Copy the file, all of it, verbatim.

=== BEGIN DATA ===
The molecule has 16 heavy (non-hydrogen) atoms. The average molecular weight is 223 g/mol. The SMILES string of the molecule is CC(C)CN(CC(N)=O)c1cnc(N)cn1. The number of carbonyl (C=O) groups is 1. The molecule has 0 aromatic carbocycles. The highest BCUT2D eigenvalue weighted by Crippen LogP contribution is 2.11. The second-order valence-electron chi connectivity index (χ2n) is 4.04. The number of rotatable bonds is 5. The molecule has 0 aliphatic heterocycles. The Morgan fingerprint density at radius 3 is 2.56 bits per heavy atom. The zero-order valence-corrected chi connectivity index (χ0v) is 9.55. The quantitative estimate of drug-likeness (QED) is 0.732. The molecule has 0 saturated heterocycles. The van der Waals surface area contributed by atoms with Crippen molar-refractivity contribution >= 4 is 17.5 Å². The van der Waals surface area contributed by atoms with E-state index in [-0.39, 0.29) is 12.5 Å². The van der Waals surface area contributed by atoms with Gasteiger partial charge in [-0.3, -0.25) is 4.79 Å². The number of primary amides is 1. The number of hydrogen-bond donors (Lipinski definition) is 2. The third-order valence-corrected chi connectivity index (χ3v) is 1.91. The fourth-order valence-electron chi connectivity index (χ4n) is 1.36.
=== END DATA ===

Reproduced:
The molecule has 16 heavy (non-hydrogen) atoms. The average molecular weight is 223 g/mol. The SMILES string of the molecule is CC(C)CN(CC(N)=O)c1cnc(N)cn1. The number of carbonyl (C=O) groups is 1. The molecule has 0 aromatic carbocycles. The highest BCUT2D eigenvalue weighted by Crippen LogP contribution is 2.11. The second-order valence-electron chi connectivity index (χ2n) is 4.04. The number of rotatable bonds is 5. The molecule has 0 aliphatic heterocycles. The Morgan fingerprint density at radius 3 is 2.56 bits per heavy atom. The zero-order valence-corrected chi connectivity index (χ0v) is 9.55. The quantitative estimate of drug-likeness (QED) is 0.732. The molecule has 0 saturated heterocycles. The van der Waals surface area contributed by atoms with Crippen molar-refractivity contribution >= 4 is 17.5 Å². The van der Waals surface area contributed by atoms with E-state index in [-0.39, 0.29) is 12.5 Å². The van der Waals surface area contributed by atoms with Gasteiger partial charge in [-0.3, -0.25) is 4.79 Å². The number of primary amides is 1. The number of hydrogen-bond donors (Lipinski definition) is 2. The third-order valence-corrected chi connectivity index (χ3v) is 1.91. The fourth-order valence-electron chi connectivity index (χ4n) is 1.36.